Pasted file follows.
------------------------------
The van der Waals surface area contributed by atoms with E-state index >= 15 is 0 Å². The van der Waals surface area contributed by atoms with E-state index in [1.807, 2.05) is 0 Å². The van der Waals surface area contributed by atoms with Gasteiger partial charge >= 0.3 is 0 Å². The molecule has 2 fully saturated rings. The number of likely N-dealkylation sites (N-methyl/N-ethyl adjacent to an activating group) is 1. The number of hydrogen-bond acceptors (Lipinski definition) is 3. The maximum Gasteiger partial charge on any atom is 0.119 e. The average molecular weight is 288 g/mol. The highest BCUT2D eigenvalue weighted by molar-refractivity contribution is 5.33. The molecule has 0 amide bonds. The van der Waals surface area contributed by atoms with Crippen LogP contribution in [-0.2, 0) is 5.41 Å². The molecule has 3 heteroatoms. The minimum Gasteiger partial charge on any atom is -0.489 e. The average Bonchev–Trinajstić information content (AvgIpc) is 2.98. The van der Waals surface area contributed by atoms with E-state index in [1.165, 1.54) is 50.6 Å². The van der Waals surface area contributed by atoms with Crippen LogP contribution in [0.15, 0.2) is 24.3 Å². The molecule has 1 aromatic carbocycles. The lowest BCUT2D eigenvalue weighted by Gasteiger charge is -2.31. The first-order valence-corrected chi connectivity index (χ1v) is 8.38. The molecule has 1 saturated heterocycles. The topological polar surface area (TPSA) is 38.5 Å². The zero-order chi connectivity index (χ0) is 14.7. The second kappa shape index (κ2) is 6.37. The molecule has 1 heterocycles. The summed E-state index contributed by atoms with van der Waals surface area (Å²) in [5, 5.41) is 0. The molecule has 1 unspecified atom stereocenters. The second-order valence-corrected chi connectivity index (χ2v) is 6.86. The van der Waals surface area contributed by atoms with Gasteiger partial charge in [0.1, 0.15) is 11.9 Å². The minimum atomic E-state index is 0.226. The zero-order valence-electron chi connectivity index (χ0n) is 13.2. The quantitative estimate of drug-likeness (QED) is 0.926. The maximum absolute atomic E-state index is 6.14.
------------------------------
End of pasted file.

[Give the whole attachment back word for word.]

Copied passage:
The van der Waals surface area contributed by atoms with E-state index >= 15 is 0 Å². The van der Waals surface area contributed by atoms with E-state index in [1.807, 2.05) is 0 Å². The van der Waals surface area contributed by atoms with Gasteiger partial charge >= 0.3 is 0 Å². The molecule has 2 fully saturated rings. The number of likely N-dealkylation sites (N-methyl/N-ethyl adjacent to an activating group) is 1. The number of hydrogen-bond acceptors (Lipinski definition) is 3. The maximum Gasteiger partial charge on any atom is 0.119 e. The average molecular weight is 288 g/mol. The highest BCUT2D eigenvalue weighted by molar-refractivity contribution is 5.33. The molecule has 0 amide bonds. The van der Waals surface area contributed by atoms with Crippen LogP contribution in [-0.2, 0) is 5.41 Å². The molecule has 3 heteroatoms. The minimum Gasteiger partial charge on any atom is -0.489 e. The average Bonchev–Trinajstić information content (AvgIpc) is 2.98. The van der Waals surface area contributed by atoms with E-state index in [1.165, 1.54) is 50.6 Å². The van der Waals surface area contributed by atoms with Crippen LogP contribution in [0.15, 0.2) is 24.3 Å². The molecule has 1 aromatic carbocycles. The lowest BCUT2D eigenvalue weighted by Gasteiger charge is -2.31. The first-order valence-corrected chi connectivity index (χ1v) is 8.38. The molecule has 1 saturated heterocycles. The topological polar surface area (TPSA) is 38.5 Å². The zero-order chi connectivity index (χ0) is 14.7. The second kappa shape index (κ2) is 6.37. The molecule has 1 heterocycles. The summed E-state index contributed by atoms with van der Waals surface area (Å²) in [5, 5.41) is 0. The molecule has 1 unspecified atom stereocenters. The second-order valence-corrected chi connectivity index (χ2v) is 6.86. The van der Waals surface area contributed by atoms with Gasteiger partial charge in [0.1, 0.15) is 11.9 Å². The minimum atomic E-state index is 0.226. The zero-order valence-electron chi connectivity index (χ0n) is 13.2. The quantitative estimate of drug-likeness (QED) is 0.926. The maximum absolute atomic E-state index is 6.14.